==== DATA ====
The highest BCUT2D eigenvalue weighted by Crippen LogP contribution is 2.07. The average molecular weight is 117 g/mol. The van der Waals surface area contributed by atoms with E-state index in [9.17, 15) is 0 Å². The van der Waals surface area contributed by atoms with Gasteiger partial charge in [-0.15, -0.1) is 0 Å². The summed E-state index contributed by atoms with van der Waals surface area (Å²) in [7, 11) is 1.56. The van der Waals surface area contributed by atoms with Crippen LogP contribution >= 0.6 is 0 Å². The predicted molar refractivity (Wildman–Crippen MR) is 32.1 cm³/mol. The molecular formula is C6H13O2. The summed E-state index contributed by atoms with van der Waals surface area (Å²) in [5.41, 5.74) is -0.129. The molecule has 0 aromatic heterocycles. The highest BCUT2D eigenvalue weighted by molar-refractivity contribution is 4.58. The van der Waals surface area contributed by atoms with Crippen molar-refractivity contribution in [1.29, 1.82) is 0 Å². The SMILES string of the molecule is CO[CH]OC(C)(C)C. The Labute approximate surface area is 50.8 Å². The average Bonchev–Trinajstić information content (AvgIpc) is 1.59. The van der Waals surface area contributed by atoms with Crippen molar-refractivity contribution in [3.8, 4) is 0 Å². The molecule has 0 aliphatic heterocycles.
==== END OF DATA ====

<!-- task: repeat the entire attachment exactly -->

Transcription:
The highest BCUT2D eigenvalue weighted by Crippen LogP contribution is 2.07. The average molecular weight is 117 g/mol. The van der Waals surface area contributed by atoms with E-state index in [9.17, 15) is 0 Å². The van der Waals surface area contributed by atoms with Gasteiger partial charge in [-0.15, -0.1) is 0 Å². The summed E-state index contributed by atoms with van der Waals surface area (Å²) in [7, 11) is 1.56. The van der Waals surface area contributed by atoms with Crippen LogP contribution >= 0.6 is 0 Å². The predicted molar refractivity (Wildman–Crippen MR) is 32.1 cm³/mol. The molecular formula is C6H13O2. The summed E-state index contributed by atoms with van der Waals surface area (Å²) in [5.41, 5.74) is -0.129. The molecule has 0 aromatic heterocycles. The highest BCUT2D eigenvalue weighted by molar-refractivity contribution is 4.58. The van der Waals surface area contributed by atoms with Crippen molar-refractivity contribution in [1.29, 1.82) is 0 Å². The SMILES string of the molecule is CO[CH]OC(C)(C)C. The Labute approximate surface area is 50.8 Å². The average Bonchev–Trinajstić information content (AvgIpc) is 1.59. The van der Waals surface area contributed by atoms with Crippen molar-refractivity contribution in [3.8, 4) is 0 Å². The molecule has 0 aliphatic heterocycles.